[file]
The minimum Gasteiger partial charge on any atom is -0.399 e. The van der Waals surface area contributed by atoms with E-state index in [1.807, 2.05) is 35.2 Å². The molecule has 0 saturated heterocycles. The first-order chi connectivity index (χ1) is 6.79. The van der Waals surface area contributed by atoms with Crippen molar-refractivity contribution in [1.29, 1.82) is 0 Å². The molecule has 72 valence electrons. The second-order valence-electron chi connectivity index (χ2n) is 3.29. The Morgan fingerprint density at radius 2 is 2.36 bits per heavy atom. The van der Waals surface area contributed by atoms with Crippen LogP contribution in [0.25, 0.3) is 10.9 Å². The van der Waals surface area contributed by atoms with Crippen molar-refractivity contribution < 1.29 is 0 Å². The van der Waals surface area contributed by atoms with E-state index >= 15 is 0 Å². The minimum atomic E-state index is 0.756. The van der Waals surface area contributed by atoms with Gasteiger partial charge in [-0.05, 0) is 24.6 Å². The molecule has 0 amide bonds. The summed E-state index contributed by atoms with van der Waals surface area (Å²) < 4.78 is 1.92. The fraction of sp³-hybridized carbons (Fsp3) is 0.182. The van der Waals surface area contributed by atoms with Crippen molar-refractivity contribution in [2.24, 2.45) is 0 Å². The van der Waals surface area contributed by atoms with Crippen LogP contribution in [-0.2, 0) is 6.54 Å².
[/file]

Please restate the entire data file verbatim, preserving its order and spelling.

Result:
The minimum Gasteiger partial charge on any atom is -0.399 e. The van der Waals surface area contributed by atoms with E-state index in [1.807, 2.05) is 35.2 Å². The molecule has 0 saturated heterocycles. The first-order chi connectivity index (χ1) is 6.79. The van der Waals surface area contributed by atoms with Crippen molar-refractivity contribution in [1.29, 1.82) is 0 Å². The molecule has 72 valence electrons. The second-order valence-electron chi connectivity index (χ2n) is 3.29. The Morgan fingerprint density at radius 2 is 2.36 bits per heavy atom. The van der Waals surface area contributed by atoms with Crippen LogP contribution in [0.25, 0.3) is 10.9 Å². The van der Waals surface area contributed by atoms with Crippen molar-refractivity contribution < 1.29 is 0 Å². The van der Waals surface area contributed by atoms with E-state index >= 15 is 0 Å². The minimum atomic E-state index is 0.756. The van der Waals surface area contributed by atoms with Gasteiger partial charge in [-0.05, 0) is 24.6 Å². The molecule has 0 amide bonds. The summed E-state index contributed by atoms with van der Waals surface area (Å²) < 4.78 is 1.92. The fraction of sp³-hybridized carbons (Fsp3) is 0.182. The van der Waals surface area contributed by atoms with Crippen molar-refractivity contribution in [2.24, 2.45) is 0 Å². The van der Waals surface area contributed by atoms with Crippen LogP contribution in [-0.2, 0) is 6.54 Å².